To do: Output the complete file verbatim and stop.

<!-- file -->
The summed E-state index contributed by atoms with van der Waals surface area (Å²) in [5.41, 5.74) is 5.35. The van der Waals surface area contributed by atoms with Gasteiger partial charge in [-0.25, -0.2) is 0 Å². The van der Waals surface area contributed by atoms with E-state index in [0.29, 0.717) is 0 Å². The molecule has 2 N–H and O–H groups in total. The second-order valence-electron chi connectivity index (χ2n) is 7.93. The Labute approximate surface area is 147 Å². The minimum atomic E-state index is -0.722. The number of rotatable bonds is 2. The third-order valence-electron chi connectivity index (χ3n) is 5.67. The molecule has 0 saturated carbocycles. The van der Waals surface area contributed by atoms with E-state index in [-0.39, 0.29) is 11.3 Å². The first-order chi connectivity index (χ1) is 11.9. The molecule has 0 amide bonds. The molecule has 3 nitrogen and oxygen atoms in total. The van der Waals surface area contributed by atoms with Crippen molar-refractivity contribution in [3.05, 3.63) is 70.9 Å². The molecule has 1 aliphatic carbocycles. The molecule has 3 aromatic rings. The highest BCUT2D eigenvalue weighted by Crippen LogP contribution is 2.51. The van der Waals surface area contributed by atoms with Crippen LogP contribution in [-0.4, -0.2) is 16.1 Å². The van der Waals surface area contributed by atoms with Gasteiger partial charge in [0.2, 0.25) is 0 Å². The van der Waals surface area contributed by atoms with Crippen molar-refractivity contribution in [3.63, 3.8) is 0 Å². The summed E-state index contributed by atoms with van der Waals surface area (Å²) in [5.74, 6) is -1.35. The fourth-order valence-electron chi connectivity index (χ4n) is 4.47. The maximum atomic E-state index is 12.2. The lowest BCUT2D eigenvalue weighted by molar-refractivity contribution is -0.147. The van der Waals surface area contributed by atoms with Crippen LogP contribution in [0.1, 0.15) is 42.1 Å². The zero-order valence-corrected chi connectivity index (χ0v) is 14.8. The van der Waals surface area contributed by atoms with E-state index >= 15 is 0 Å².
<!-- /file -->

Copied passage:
The summed E-state index contributed by atoms with van der Waals surface area (Å²) in [5.41, 5.74) is 5.35. The van der Waals surface area contributed by atoms with Gasteiger partial charge in [-0.25, -0.2) is 0 Å². The van der Waals surface area contributed by atoms with E-state index in [0.29, 0.717) is 0 Å². The molecule has 2 N–H and O–H groups in total. The second-order valence-electron chi connectivity index (χ2n) is 7.93. The Labute approximate surface area is 147 Å². The minimum atomic E-state index is -0.722. The number of rotatable bonds is 2. The third-order valence-electron chi connectivity index (χ3n) is 5.67. The molecule has 0 saturated carbocycles. The van der Waals surface area contributed by atoms with E-state index in [-0.39, 0.29) is 11.3 Å². The first-order chi connectivity index (χ1) is 11.9. The molecule has 0 amide bonds. The molecule has 3 nitrogen and oxygen atoms in total. The van der Waals surface area contributed by atoms with Crippen molar-refractivity contribution in [3.05, 3.63) is 70.9 Å². The molecule has 1 aliphatic carbocycles. The molecule has 3 aromatic rings. The highest BCUT2D eigenvalue weighted by Crippen LogP contribution is 2.51. The van der Waals surface area contributed by atoms with Crippen LogP contribution in [-0.4, -0.2) is 16.1 Å². The van der Waals surface area contributed by atoms with Gasteiger partial charge in [0.2, 0.25) is 0 Å². The van der Waals surface area contributed by atoms with Crippen molar-refractivity contribution in [3.63, 3.8) is 0 Å². The summed E-state index contributed by atoms with van der Waals surface area (Å²) in [5.74, 6) is -1.35. The fourth-order valence-electron chi connectivity index (χ4n) is 4.47. The maximum atomic E-state index is 12.2. The lowest BCUT2D eigenvalue weighted by molar-refractivity contribution is -0.147. The van der Waals surface area contributed by atoms with Crippen LogP contribution in [0.1, 0.15) is 42.1 Å². The zero-order valence-corrected chi connectivity index (χ0v) is 14.8. The van der Waals surface area contributed by atoms with E-state index >= 15 is 0 Å².